Tribes administration hit 'impasse' on trust
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Tribes have ended talks with the Bush administration over a critical aspect of trust reform, citing resistance of government officials worried about litigation stemming from a century of Indian money mismanagement.

Eight months of intense negotiations broke down this week when tribal leaders voted unanimously to pursue support in Congress. The key issue was legislation designed to implement, for the first time, standards governing the management of billions of dollars in trust funds.

"Trust standards are important to implementing trust reform," said Jacqueline L. Johnson, executive director of the National Congress of American Indians.

Tribes developed a draft bill to ensure the Department of Interior carries out its trust responsibilities. But the Bush administration failed to provide "acceptable" input, Johnson said, due to ongoing court disputes.

"We recognize that DOI will not be able -- because of litigation -- to address this issue," she said.

Tribes plan to continue discussions on other areas of trust reform, and additional meetings of a tribal-federal task force have been scheduled. Departmental reorganization, budget and Indian land issues are still on the table.

But tribal leaders and government officials admitted they hit an "impasse" over trust standards. "It's disappointing," said Interior spokesperson Dan DuBray yesterday, "but we go back and tackle the areas in which we can reach consensus."

Tensions boiled over during a conference call last Friday in which tribal leaders complained about the Bush administration's obstinance. Notes taken by NCAI point to the disagreement among the two groups.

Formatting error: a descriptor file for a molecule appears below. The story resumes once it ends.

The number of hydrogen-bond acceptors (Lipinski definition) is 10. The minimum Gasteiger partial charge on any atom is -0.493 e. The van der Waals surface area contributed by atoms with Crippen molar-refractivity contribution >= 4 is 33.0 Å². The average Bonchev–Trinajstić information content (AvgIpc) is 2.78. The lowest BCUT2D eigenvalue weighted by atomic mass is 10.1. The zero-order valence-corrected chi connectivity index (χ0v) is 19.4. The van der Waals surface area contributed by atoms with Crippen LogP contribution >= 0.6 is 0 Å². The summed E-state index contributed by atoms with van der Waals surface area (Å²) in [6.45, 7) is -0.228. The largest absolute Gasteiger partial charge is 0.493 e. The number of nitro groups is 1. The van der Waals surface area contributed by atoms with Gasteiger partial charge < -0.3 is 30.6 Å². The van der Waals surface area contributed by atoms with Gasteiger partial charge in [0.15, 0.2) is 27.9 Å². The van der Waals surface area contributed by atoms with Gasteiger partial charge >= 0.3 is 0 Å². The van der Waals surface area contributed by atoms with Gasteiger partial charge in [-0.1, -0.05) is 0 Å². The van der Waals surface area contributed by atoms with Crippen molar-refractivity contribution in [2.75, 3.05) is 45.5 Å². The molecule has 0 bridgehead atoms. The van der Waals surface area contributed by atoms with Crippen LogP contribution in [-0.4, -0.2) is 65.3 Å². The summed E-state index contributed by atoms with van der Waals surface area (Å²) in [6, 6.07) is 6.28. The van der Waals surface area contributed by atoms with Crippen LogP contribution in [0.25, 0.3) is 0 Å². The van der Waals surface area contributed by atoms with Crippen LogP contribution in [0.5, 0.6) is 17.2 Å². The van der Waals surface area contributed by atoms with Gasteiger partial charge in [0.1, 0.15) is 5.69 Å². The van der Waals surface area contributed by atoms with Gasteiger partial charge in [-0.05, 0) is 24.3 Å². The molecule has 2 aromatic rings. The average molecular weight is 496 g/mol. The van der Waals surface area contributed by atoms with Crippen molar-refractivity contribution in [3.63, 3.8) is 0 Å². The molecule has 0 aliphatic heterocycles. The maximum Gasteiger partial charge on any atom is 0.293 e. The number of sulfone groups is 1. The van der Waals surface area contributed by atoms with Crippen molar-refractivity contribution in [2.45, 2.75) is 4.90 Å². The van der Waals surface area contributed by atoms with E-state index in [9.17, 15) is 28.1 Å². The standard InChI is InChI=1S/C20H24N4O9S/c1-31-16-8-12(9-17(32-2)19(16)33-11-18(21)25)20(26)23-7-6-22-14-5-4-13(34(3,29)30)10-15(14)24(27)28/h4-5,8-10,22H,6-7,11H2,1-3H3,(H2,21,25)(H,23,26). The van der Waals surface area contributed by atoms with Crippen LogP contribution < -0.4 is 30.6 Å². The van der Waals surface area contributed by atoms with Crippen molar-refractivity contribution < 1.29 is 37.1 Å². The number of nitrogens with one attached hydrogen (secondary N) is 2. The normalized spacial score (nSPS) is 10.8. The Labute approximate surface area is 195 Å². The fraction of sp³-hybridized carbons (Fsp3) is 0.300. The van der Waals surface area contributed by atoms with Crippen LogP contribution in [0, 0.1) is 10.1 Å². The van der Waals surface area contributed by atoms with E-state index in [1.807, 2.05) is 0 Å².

"I'm frustrated that Interior seems to just object and never give us anything to work with," said Rachel Joseph, chairwoman of the Lone Pine Paiute-Shoshone Tribe of California and a member of the trust reform task force.

Deputy Secretary J. Steven Griles, according to the notes, blamed the lack of agreement on the Department of Justice. "I don't know that we're ever going to get something that will be ok with Justice," he said.

"We talked long and hard with DOJ, but at the end of the day we were not able to speak with one federal voice," noted Phil Hogen, an Interior solicitor whom President Bush has nominated to oversee Indian gaming.

On Monday, tribal leaders agreed to end talks on the standards. During another occasionally terse conference call yesterday afternoon, they informed Bush officials of the decision.

With the Supreme Court set to hear two trust cases that deal directly with trust standards, tribes are anxious to ensure their legal rights are protected. But key members of Congress have warned that passing legislation by the end of the year would be difficult.

The Bush administration has been hit with nearly 20 lawsuits from tribes alleging mismanagement of their funds. The landmark Cobell class action affecting 500,000 American Indians is also making its way through the court system.

Relevant Links:
Indian Trust, Department of Interior -
Indian Trust: Cobell v. Norton -
Trust Reform, NCAI -

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